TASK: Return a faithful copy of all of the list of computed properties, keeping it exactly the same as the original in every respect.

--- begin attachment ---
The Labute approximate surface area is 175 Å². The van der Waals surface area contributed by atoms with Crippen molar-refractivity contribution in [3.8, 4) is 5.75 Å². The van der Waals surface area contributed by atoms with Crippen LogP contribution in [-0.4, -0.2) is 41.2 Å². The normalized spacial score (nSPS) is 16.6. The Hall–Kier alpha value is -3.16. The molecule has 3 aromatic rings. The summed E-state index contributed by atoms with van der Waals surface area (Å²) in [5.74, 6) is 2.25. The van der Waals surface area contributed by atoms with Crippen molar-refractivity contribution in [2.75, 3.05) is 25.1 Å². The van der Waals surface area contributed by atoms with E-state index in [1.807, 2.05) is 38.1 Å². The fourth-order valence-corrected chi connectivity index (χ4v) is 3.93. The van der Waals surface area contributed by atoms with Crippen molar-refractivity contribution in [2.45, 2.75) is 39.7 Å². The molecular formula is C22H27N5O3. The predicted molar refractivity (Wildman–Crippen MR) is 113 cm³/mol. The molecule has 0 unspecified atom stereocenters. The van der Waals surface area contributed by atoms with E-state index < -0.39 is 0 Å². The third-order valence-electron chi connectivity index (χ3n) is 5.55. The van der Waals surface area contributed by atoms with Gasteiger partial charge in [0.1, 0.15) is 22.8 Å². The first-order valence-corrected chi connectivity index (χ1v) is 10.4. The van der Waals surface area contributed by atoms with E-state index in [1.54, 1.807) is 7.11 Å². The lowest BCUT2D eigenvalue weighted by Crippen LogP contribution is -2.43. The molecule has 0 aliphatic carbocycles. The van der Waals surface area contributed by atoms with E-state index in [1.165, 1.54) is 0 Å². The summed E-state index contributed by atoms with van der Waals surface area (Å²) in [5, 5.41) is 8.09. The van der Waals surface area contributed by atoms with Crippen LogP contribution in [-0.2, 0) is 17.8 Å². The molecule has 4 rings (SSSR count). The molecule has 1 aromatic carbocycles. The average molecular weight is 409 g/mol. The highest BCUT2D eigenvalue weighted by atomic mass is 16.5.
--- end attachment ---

The Labute approximate surface area is 175 Å². The van der Waals surface area contributed by atoms with Crippen molar-refractivity contribution in [3.8, 4) is 5.75 Å². The van der Waals surface area contributed by atoms with Crippen LogP contribution in [-0.4, -0.2) is 41.2 Å². The normalized spacial score (nSPS) is 16.6. The Hall–Kier alpha value is -3.16. The molecule has 3 aromatic rings. The summed E-state index contributed by atoms with van der Waals surface area (Å²) in [5.74, 6) is 2.25. The van der Waals surface area contributed by atoms with Crippen molar-refractivity contribution in [2.75, 3.05) is 25.1 Å². The van der Waals surface area contributed by atoms with E-state index in [1.807, 2.05) is 38.1 Å². The fourth-order valence-corrected chi connectivity index (χ4v) is 3.93. The van der Waals surface area contributed by atoms with Crippen molar-refractivity contribution in [2.45, 2.75) is 39.7 Å². The molecular formula is C22H27N5O3. The predicted molar refractivity (Wildman–Crippen MR) is 113 cm³/mol. The molecule has 0 unspecified atom stereocenters. The van der Waals surface area contributed by atoms with E-state index < -0.39 is 0 Å². The third-order valence-electron chi connectivity index (χ3n) is 5.55. The van der Waals surface area contributed by atoms with Gasteiger partial charge in [0.1, 0.15) is 22.8 Å². The first-order valence-corrected chi connectivity index (χ1v) is 10.4. The van der Waals surface area contributed by atoms with E-state index in [1.54, 1.807) is 7.11 Å². The lowest BCUT2D eigenvalue weighted by Crippen LogP contribution is -2.43. The molecule has 0 aliphatic carbocycles. The van der Waals surface area contributed by atoms with E-state index in [1.165, 1.54) is 0 Å². The summed E-state index contributed by atoms with van der Waals surface area (Å²) in [5, 5.41) is 8.09. The van der Waals surface area contributed by atoms with Crippen LogP contribution in [-0.2, 0) is 17.8 Å². The molecule has 4 rings (SSSR count). The molecule has 1 aromatic carbocycles. The average molecular weight is 409 g/mol. The highest BCUT2D eigenvalue weighted by atomic mass is 16.5.